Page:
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Thanks Cynthia, Alan & Chris. I appreciate you adding your insights to the discussion. My goal in writing the article was to make people think. Too often we're just on cruise control in our sales and don't even consider options. I absolutely do believe in talking about budget. But at the earlier stages, this might be in the form of education instead of an open-ended question. Case in point: When my husband bought me my diamond engagement ring, we'd decided to spend X amount. However, after the good jeweler educated us about the four F's and how to tell a quality diamond, we ended up spending twice as much. So had the jeweler asked our budget initially, he would have gotten a much smaller sale. Again, the key is WHEN to pop the question and HOW you do it versus IF you do it. But that requires thinking and too many of us are on autopilot!
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Thanks everyone for the great comments so far - and I'd like to add a few more of my own ... - Anup: My contact, the SVP of US sales, reported to the executive team in a different country. They weren't willing to invest in training because revenue was down. Period. End of discussion. Personally I didn't even pursue it because I have better prospects who "get" the value I bring. - Nigel: I'm already seeing a turnaround this year. My business is way up. But, I am also seeing companies who are in the early stages of their death spiral. Things will only get tougher for them in the upcoming years. - Bill: Great ideas! If I had more time, I would implement them!!! - Mark: Amen re: the head honchos contributing to the problem. It's like they get fixated on the data, while the opportunities are slipping away. - Steve: I agree 100%. It makes no sense. As Ben Franklin would say, "They're penny wise, but pound foolish." - Christian: I would LOVE, LOVE, LOVE to read that article. Whoever wrote it is a person after my own heart. - Andy: That link with the message is painful to listen to - and, unfortunately, that's what the majority of salespeople sound like on the phone. A big OUCH!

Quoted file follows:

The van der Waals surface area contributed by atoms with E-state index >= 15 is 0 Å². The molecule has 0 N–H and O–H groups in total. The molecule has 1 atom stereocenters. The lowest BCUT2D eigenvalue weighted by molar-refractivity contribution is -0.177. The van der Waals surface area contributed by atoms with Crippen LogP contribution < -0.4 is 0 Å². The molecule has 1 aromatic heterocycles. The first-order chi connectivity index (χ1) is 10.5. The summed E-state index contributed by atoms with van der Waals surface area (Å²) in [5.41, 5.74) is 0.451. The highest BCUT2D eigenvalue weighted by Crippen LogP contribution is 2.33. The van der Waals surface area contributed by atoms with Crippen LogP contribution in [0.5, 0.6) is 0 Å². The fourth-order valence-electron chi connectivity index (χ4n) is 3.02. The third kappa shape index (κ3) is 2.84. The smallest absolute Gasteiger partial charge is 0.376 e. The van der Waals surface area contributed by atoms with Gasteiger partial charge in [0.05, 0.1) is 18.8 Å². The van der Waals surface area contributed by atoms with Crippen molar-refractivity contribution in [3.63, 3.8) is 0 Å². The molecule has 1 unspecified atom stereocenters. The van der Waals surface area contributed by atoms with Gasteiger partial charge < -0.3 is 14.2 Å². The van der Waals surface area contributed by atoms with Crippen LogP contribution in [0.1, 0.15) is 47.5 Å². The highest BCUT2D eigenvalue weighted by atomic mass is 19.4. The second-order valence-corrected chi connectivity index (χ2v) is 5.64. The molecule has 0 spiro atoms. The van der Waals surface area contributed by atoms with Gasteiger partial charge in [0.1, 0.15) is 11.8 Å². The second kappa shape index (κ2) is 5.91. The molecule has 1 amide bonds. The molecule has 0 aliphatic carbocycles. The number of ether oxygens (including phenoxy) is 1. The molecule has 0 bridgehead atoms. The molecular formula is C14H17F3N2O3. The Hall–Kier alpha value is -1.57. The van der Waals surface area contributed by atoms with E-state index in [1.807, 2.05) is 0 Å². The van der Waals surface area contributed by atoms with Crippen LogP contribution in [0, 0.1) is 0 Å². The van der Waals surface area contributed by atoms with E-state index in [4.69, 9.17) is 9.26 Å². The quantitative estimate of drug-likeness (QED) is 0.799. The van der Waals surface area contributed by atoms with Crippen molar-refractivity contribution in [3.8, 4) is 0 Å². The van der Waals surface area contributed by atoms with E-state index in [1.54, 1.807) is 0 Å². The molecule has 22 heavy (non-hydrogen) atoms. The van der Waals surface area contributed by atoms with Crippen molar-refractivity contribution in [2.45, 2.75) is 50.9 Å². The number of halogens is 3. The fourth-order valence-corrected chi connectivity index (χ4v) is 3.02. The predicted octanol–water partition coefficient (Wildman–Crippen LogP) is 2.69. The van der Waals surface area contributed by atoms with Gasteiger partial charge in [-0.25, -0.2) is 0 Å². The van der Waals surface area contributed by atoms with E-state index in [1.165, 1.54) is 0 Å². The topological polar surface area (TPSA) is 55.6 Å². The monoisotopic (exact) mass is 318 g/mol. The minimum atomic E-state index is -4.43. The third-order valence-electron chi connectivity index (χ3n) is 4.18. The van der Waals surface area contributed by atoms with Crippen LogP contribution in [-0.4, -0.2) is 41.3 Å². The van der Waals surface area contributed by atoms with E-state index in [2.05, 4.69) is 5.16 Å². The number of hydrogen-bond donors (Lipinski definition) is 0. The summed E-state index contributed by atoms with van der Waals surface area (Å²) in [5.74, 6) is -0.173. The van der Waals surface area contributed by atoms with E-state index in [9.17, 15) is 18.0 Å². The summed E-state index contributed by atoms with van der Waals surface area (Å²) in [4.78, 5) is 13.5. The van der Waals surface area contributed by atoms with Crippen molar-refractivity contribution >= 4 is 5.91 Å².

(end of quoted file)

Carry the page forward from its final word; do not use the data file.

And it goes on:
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Mar 15, 2010
@Chad: Thanks for the great interview as well as the insightful commentary. Here are my thoughts re the topics brought up by @anup's and @cody's - As an individual, you can start a blog with a focus on the key issues, objectives and challenges facing your targeted customers. You do not have to blog as a salesperson representing the firm. My daughter has done this very successfully at www.getfreshminds.com. Her interest in innnovation. She works for an innovation company. But she doesn't write about it. However, she is developing a personal brand and it's been very beneficial to her professionally. - Re content development: I'm not sure that's the best use of a salesperson's time, especially if it is not their natural skill and talent. However, you can create content by writing some very short posts that link to articles, white papers, webinars, etc. that your prospects would be interested in. Over the last few years, I've discovered that you don't have to create all the content. Think of yourself as someone who continually brings good resources to your reader. That in itself is valuable.
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Good advice Jim. It's important to integrate all this info on the decision maker everything else you know about the account.
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Thanks for including me on your list. Minnesota is a hotbed of sales training excellence - and has been for the past 20 years. Everyone on your list is someone whose expertise I admire.